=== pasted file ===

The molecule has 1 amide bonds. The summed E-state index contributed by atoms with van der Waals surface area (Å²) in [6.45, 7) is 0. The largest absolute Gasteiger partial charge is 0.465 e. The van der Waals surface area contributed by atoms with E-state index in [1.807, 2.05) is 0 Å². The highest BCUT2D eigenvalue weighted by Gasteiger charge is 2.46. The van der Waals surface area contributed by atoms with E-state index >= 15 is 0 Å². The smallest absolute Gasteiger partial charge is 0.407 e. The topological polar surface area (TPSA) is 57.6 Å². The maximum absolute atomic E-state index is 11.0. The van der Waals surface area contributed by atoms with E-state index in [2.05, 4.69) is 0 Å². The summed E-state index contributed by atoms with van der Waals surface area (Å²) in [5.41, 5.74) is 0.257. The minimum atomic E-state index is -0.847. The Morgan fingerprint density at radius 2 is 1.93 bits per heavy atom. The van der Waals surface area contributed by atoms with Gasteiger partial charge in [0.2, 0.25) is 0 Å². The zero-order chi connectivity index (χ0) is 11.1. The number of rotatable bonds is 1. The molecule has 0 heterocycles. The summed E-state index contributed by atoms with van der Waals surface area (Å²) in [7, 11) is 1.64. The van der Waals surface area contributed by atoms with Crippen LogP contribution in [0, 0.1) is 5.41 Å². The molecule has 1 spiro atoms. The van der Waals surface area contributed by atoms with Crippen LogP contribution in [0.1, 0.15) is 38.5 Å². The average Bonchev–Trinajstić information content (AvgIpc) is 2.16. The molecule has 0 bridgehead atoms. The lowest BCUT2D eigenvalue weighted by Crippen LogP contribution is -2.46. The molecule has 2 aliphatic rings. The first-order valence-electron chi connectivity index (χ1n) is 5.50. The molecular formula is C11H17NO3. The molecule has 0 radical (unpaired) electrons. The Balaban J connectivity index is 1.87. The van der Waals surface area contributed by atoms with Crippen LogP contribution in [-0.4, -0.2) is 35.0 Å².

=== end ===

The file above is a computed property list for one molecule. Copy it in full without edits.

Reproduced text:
The molecule has 1 amide bonds. The summed E-state index contributed by atoms with van der Waals surface area (Å²) in [6.45, 7) is 0. The largest absolute Gasteiger partial charge is 0.465 e. The van der Waals surface area contributed by atoms with E-state index in [1.807, 2.05) is 0 Å². The highest BCUT2D eigenvalue weighted by Gasteiger charge is 2.46. The van der Waals surface area contributed by atoms with E-state index >= 15 is 0 Å². The smallest absolute Gasteiger partial charge is 0.407 e. The topological polar surface area (TPSA) is 57.6 Å². The maximum absolute atomic E-state index is 11.0. The van der Waals surface area contributed by atoms with E-state index in [2.05, 4.69) is 0 Å². The summed E-state index contributed by atoms with van der Waals surface area (Å²) in [5.41, 5.74) is 0.257. The minimum atomic E-state index is -0.847. The Morgan fingerprint density at radius 2 is 1.93 bits per heavy atom. The van der Waals surface area contributed by atoms with Gasteiger partial charge in [0.2, 0.25) is 0 Å². The zero-order chi connectivity index (χ0) is 11.1. The number of rotatable bonds is 1. The molecule has 0 heterocycles. The summed E-state index contributed by atoms with van der Waals surface area (Å²) in [7, 11) is 1.64. The van der Waals surface area contributed by atoms with Crippen LogP contribution in [0, 0.1) is 5.41 Å². The molecule has 1 spiro atoms. The van der Waals surface area contributed by atoms with Crippen LogP contribution in [0.1, 0.15) is 38.5 Å². The average Bonchev–Trinajstić information content (AvgIpc) is 2.16. The molecule has 0 bridgehead atoms. The lowest BCUT2D eigenvalue weighted by Crippen LogP contribution is -2.46. The molecule has 2 aliphatic rings. The first-order valence-electron chi connectivity index (χ1n) is 5.50. The molecular formula is C11H17NO3. The molecule has 0 radical (unpaired) electrons. The Balaban J connectivity index is 1.87. The van der Waals surface area contributed by atoms with Crippen LogP contribution in [-0.4, -0.2) is 35.0 Å².